So, when I'm making bagels, I want them to have a higher protein content than our cakes, so I use sorghum and millet flour (and sometimes teff), instead of starchier components. I realize this doesn't adequately answer this question, so let me retrace my steps...

The Protein Differences in Gluten-free Flours

Because gluten-free flours tend overall to be very refined and starchier than wheat flours, and because they are missing that vital protein for structure and elasticity, it is imperative to add extra protein or binders into gluten-free bread recipes.

Sometimes I simply add additional egg whites; sometimes I use xanthan gum, and sometimes I use psyllium seeds. I've heard of other places also using gelatin for stretch, but I don't prefer to go that route.


Xanthan Gum -- How it works & What to Replace it With

Xanthan gum is a binder, acting much in the way of gluten in terms of holding everything together. And just like gluten, the more you work it, the stronger it acts (so don't overmix your dough)! With xanthan gum, as with gluten, baked goods will shrink up after they're baked if you've played with the dough too long or too vigorously.

Other binding agents: guar gum, ground psyllium seeds, gelatin, agar agar...the list goes on!

Dairy Replacements

Rice milk, or almond milk, if you can tolerate nuts. Coconut milk if you're making a sweeter bread or for dinner rolls.  Or, you could just use eggs and no milk at all, if you can tolerate the eggs!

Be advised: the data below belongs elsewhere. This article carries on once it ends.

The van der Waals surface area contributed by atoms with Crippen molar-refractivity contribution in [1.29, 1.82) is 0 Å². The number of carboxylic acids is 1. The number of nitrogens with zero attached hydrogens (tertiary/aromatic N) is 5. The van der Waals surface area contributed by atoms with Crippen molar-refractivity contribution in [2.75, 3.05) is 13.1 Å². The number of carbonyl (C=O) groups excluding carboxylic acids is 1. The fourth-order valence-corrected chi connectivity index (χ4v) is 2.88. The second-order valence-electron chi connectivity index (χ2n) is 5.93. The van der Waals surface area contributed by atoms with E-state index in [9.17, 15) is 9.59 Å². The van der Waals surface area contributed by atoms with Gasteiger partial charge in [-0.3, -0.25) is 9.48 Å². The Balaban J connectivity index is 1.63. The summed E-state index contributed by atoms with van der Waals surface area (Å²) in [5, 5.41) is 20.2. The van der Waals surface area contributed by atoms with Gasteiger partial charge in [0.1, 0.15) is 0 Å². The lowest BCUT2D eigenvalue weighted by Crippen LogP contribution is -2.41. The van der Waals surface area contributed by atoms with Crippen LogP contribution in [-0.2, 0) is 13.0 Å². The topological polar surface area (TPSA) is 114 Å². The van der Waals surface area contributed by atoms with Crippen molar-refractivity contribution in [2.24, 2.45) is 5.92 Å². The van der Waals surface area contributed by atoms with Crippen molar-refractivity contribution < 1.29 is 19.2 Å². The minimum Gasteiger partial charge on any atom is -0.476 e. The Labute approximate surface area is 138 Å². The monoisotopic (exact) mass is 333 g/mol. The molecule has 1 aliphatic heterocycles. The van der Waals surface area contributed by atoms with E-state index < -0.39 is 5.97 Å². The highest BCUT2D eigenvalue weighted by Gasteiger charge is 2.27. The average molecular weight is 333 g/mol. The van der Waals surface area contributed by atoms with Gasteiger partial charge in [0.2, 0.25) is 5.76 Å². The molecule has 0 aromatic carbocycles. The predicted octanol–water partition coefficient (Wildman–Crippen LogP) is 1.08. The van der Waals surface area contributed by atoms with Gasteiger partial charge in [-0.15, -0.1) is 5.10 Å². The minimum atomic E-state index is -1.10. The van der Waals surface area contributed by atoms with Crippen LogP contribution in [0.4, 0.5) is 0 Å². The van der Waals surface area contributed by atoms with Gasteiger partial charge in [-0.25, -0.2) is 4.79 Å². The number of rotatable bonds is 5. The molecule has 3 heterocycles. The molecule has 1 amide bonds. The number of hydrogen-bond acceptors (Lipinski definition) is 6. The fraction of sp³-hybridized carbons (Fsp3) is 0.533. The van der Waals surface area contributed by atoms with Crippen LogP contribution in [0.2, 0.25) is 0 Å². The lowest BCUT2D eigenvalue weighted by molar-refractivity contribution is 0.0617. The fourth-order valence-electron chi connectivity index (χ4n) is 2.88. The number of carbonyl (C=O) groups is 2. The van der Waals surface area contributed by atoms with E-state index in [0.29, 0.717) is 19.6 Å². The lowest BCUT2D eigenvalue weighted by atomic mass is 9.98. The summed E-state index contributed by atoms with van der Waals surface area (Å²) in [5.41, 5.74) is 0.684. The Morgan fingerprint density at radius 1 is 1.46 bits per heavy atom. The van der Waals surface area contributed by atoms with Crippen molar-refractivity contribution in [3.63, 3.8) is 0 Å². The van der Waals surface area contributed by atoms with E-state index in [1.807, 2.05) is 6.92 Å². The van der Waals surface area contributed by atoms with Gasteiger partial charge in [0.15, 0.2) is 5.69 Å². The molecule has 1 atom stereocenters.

No "One Size Fits All" Replacement Method

I find that there is no all-purpose formula for replacements (I know you don't like this answer!).  A lot of it depends on the ratio of flours to hydration, what you're using to hydrate, and then the other ingredients that are present in the recipe. I'm sorry I can't be more help, but sometimes I find that I might need 1 tablespoon of xanthan per cup of flour or starch and other times that's just way too much and 1/4 teaspoon will do.  See what I mean?

Hopefully this answers some of your "why's" and "wherefore's" of how allergen-free baking is different.  I'll see you next month with more tips.  If you have any questions, post them here!  Or give the Tender Foodie an E-Jingle.  I'll do my best to include answers to them in upcoming posts whenever possible!


About Kyra

Kyra Bussanich is the owner of Crave Bake Shop, and the first gluten-free winner of the Food Network's Famed, "Cupcakes Wars".  Kyra graduated with honors from the prestigious Le Cordon Bleu patisserie program, which gave her a solid foundation of knowledge about classical French baking techniques which she was able to apply toward baking gluten-free.  Kyra was diagnosed with an auto-immune disorder when she was 20 years old. Part of staying healthy meant switching to a gluten-free diet, avoiding all wheat and overly processed foods. Whenever possible, she uses local ingredients, and serves customers with multiple allergies, as well.